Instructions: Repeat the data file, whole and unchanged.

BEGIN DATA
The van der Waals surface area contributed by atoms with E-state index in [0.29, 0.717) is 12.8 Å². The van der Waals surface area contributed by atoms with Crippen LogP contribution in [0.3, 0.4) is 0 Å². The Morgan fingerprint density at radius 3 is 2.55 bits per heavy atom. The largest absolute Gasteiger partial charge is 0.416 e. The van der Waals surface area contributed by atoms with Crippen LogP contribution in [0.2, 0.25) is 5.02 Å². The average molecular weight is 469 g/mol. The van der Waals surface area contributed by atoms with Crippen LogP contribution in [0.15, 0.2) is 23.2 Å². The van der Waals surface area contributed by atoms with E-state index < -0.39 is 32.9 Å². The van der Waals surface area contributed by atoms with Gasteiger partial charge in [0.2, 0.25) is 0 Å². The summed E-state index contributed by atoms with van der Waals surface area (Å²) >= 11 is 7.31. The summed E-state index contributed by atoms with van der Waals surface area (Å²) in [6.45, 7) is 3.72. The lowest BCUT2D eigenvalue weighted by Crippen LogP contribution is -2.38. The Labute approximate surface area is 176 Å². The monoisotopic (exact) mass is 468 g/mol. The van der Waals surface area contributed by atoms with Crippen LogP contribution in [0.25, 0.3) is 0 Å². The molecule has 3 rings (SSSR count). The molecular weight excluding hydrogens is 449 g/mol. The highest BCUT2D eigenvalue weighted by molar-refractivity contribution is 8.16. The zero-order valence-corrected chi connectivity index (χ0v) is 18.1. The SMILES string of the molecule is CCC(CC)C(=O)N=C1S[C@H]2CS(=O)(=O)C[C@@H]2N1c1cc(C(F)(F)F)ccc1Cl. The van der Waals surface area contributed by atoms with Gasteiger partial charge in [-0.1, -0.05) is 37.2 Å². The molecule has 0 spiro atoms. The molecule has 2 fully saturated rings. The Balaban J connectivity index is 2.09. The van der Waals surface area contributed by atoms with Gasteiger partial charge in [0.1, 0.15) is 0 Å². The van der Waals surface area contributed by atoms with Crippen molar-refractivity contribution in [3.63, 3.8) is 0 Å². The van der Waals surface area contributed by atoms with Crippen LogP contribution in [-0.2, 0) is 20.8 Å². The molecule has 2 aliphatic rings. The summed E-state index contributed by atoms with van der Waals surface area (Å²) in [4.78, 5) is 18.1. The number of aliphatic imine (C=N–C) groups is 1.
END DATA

The van der Waals surface area contributed by atoms with E-state index in [0.29, 0.717) is 12.8 Å². The van der Waals surface area contributed by atoms with Crippen LogP contribution in [0.3, 0.4) is 0 Å². The Morgan fingerprint density at radius 3 is 2.55 bits per heavy atom. The largest absolute Gasteiger partial charge is 0.416 e. The van der Waals surface area contributed by atoms with Crippen LogP contribution in [0.2, 0.25) is 5.02 Å². The average molecular weight is 469 g/mol. The van der Waals surface area contributed by atoms with Crippen LogP contribution in [0.15, 0.2) is 23.2 Å². The van der Waals surface area contributed by atoms with E-state index < -0.39 is 32.9 Å². The van der Waals surface area contributed by atoms with Gasteiger partial charge in [0.2, 0.25) is 0 Å². The summed E-state index contributed by atoms with van der Waals surface area (Å²) >= 11 is 7.31. The summed E-state index contributed by atoms with van der Waals surface area (Å²) in [6.45, 7) is 3.72. The lowest BCUT2D eigenvalue weighted by Crippen LogP contribution is -2.38. The Labute approximate surface area is 176 Å². The monoisotopic (exact) mass is 468 g/mol. The van der Waals surface area contributed by atoms with Crippen LogP contribution in [0.25, 0.3) is 0 Å². The molecule has 3 rings (SSSR count). The molecular weight excluding hydrogens is 449 g/mol. The highest BCUT2D eigenvalue weighted by molar-refractivity contribution is 8.16. The zero-order valence-corrected chi connectivity index (χ0v) is 18.1. The SMILES string of the molecule is CCC(CC)C(=O)N=C1S[C@H]2CS(=O)(=O)C[C@@H]2N1c1cc(C(F)(F)F)ccc1Cl. The van der Waals surface area contributed by atoms with Gasteiger partial charge in [-0.1, -0.05) is 37.2 Å². The molecule has 0 spiro atoms. The molecule has 2 fully saturated rings. The Balaban J connectivity index is 2.09. The van der Waals surface area contributed by atoms with Gasteiger partial charge in [0.1, 0.15) is 0 Å². The van der Waals surface area contributed by atoms with Crippen molar-refractivity contribution in [3.63, 3.8) is 0 Å². The van der Waals surface area contributed by atoms with Crippen LogP contribution in [-0.2, 0) is 20.8 Å². The molecule has 2 aliphatic rings. The summed E-state index contributed by atoms with van der Waals surface area (Å²) in [4.78, 5) is 18.1. The number of aliphatic imine (C=N–C) groups is 1.